Farm Bill Programs
- The Farm Bill (The Agriculture Act of 2014) expires in 2018. A strong Farm Bill provides stability to the volatile farm sector. ICBA will work with the new administration and a new Congress to ensure a new bill helps ensure a robust future by allowing private sector community banks to continue working with their farm and ranch customers to survive low commodity prices and other challenges.
- Crop insurance is a successful public-private program that is critical to the ability of farmers and ranchers to survive weather disasters and repay their farm loans. ICBA is working to protect the program from further cuts or adverse changes that would discourage farmer and rancher participation, or undermine private sector delivery.
- USDA farm loan guarantee programs benefit farmers and help community banks manage lending risks to farmers and ranchers who would otherwise be unable to obtain commercial credit.
- ICBA supports changes to the USDA loan guarantee program that would significantly raise volume caps and provide additional funds.
Farm Credit System
- FCS lenders enjoy unfair advantages over rural community banks and leverage their tax and funding advantages as a government sponsored enterprise (GSE) to siphon the best loans away from community banks. Such abusive activities wreak havoc on community banks’ lending portfolios jeopardizing the future of many community banks and the rural communities they serve.
- ICBA strenuously opposes the successor to the Farm Credit Administration’s “Rural Community Investments” proposal, withdrawn in November 2013 but now adopted via regulatory guidance as part of the Farm Credit Administration (FCA’s) “case-by-case approval” of FCS’s (non-farm) “investments.”
- ICBA believes numerous changes to the Farm Credit Act are necessary to modernize the System to correct the FCS’s ability to engage in predatory, below-market pricing of loans and other abusive practices. Congress should, among other actions, reform the FCS by equalizing tax treatment between community banks and FCS lenders; prohibiting FCS non-farm lending and loans to corporate borrowers and changing the structure of the FCA board.
Community Banks and the Rural Economy. Thousands of community banks are located in rural areas. Approximately 2,500 community banks are classified as "agricultural" banks and more than 3,000 community banks have agriculture-related portfolios of at least $5 million. Historically, community banks have provided over one-half of all commercial bank agricultural financing.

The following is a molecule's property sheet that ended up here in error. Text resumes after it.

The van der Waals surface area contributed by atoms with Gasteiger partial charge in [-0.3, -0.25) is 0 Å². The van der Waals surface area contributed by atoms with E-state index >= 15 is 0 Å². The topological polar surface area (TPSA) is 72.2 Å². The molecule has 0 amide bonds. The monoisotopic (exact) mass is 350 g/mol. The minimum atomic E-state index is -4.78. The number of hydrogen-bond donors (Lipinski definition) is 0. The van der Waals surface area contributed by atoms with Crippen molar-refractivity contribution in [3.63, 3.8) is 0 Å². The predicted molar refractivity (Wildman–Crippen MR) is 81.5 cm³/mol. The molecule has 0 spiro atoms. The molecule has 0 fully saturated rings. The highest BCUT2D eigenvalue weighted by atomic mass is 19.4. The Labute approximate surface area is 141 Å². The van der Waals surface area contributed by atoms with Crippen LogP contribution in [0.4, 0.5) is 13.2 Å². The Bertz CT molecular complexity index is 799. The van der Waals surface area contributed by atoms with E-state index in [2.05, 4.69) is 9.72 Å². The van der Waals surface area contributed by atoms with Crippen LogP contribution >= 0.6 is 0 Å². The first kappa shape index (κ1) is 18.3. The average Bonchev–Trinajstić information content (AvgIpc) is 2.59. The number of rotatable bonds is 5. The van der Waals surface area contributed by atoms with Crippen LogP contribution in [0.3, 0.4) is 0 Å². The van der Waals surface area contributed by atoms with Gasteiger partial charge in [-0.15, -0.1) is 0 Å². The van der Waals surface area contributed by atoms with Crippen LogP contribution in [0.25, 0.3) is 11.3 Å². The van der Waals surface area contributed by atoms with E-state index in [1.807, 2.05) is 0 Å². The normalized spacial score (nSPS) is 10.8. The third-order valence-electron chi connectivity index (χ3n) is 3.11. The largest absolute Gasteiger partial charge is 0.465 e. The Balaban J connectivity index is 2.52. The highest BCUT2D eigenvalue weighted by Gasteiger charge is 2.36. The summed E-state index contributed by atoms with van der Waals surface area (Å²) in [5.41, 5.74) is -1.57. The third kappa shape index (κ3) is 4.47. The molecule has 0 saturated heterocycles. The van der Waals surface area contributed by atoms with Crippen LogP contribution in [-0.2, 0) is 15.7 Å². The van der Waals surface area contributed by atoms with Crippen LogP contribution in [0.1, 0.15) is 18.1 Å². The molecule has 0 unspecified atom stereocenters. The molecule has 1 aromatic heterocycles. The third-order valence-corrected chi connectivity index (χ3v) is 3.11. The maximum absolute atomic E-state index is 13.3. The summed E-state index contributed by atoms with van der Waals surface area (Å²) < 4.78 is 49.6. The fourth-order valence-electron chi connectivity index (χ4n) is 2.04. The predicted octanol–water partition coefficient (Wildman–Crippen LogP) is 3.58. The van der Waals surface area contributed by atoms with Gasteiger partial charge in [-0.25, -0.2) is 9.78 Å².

Farm Bill Reauthorization. The Agriculture Act of 2014 expires in 2018 and may be reauthorized in 2017. It provides lenders and farm customers a long-term policy framework for business and planning decisions. The Farm Bill provides billions of dollars through various programs, including commodity support programs such as price loss coverage (PLC) and Ag Risk Coverage (ARC) options, that circulate through the farm sector and rural communities. The 2014 Farm Bill significantly enhanced crop and revenue insurance programs to better support producers’ risk management strategies and ensure their ability to repay bank loans. The new Farm Bill must protect these enhancements and make necessary changes to ensure all of its programs work as intended. Programs authorized for cotton and dairy producers may need to be re-examined to enhance effectiveness.
Crop Insurance. In 2015, 1.2 million polices were sold protecting more than 120 different crops covering 285 million acres, an area larger than Texas and California combined, with an insured value of over $100 billion.
USDA Guaranteed Loans. USDA's guaranteed loan programs allow community banks to lend to higher risk borrowers with a guarantee of repayment. USDA’s guaranteed farm loan programs are fully or near fully self-funding. Congress should remove volume caps and significantly raise the total amount of such loans that can be made. In addition, loan size limits should be significantly increased to ensure USDA farm loan programs continue to meet the needs of family farmers and ranchers. ICBA successfully fought to eliminate term limits on guaranteed farm loans, and believes such limits should not be reinstated.
Farmer Mac. Farmer Mac was created to serve as a secondary market providing rural lenders the option to sell agricultural real estate and rural housing loans, thereby enhancing community bank liquidity. Farmer Mac should continue to focus on its primary mission of improving secondary market access for community banks’ agricultural lending.
Farm Credit System. FCS lenders enjoy unfair advantages over rural community banks and leverage their tax and funding advantages as a government sponsored enterprise (GSE) to siphon the best loans away from community banks. The FCS is the only GSE that competes directly against private sector lenders at the retail level. FCS was chartered by Congress to serve bona fide farmers and ranchers, but has in recent years sought numerous non-farm lending powers in an effort to compete directly with commercial banks for non-farm customers.
FCS’s compliant regulator, the FCA, has also sought to expand FCS activities through regulatory initiatives such as the “Rural Community Investments” proposal, which would provide authority for non- farm lending by FCS lenders. This proposal was withdrawn in 2013 but has now been implemented via regulatory guidance to authorize non-farm “investment” lending on a case-by-case basis.
Congress should, among other actions, reform the FCS by equalizing tax treatment between community banks and FCS lenders; prohibit non-farm lending including loans to large corporations; and change the makeup of the FCA board.
Staff Contact: Mark Scanlan